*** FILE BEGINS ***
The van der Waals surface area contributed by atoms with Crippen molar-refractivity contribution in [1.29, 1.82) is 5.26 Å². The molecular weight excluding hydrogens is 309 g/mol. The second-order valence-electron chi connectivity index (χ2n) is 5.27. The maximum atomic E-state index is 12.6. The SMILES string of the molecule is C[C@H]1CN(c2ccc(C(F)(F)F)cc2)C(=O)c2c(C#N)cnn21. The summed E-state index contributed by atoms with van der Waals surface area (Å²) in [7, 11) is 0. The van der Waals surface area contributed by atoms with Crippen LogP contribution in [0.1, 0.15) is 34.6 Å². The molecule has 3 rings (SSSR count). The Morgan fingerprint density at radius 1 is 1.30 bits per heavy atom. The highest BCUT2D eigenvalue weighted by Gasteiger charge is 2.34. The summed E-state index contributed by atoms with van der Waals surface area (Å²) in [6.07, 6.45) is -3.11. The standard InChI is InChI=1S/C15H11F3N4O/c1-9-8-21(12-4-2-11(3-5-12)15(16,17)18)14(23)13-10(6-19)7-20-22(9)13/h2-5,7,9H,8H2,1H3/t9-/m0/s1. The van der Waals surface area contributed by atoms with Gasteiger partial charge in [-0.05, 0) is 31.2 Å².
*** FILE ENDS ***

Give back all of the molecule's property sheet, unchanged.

The van der Waals surface area contributed by atoms with Crippen molar-refractivity contribution in [1.29, 1.82) is 5.26 Å². The molecular weight excluding hydrogens is 309 g/mol. The second-order valence-electron chi connectivity index (χ2n) is 5.27. The maximum atomic E-state index is 12.6. The SMILES string of the molecule is C[C@H]1CN(c2ccc(C(F)(F)F)cc2)C(=O)c2c(C#N)cnn21. The summed E-state index contributed by atoms with van der Waals surface area (Å²) in [7, 11) is 0. The van der Waals surface area contributed by atoms with Crippen LogP contribution in [0.1, 0.15) is 34.6 Å². The molecule has 3 rings (SSSR count). The Morgan fingerprint density at radius 1 is 1.30 bits per heavy atom. The highest BCUT2D eigenvalue weighted by Gasteiger charge is 2.34. The summed E-state index contributed by atoms with van der Waals surface area (Å²) in [6.07, 6.45) is -3.11. The standard InChI is InChI=1S/C15H11F3N4O/c1-9-8-21(12-4-2-11(3-5-12)15(16,17)18)14(23)13-10(6-19)7-20-22(9)13/h2-5,7,9H,8H2,1H3/t9-/m0/s1. The van der Waals surface area contributed by atoms with Gasteiger partial charge in [-0.05, 0) is 31.2 Å².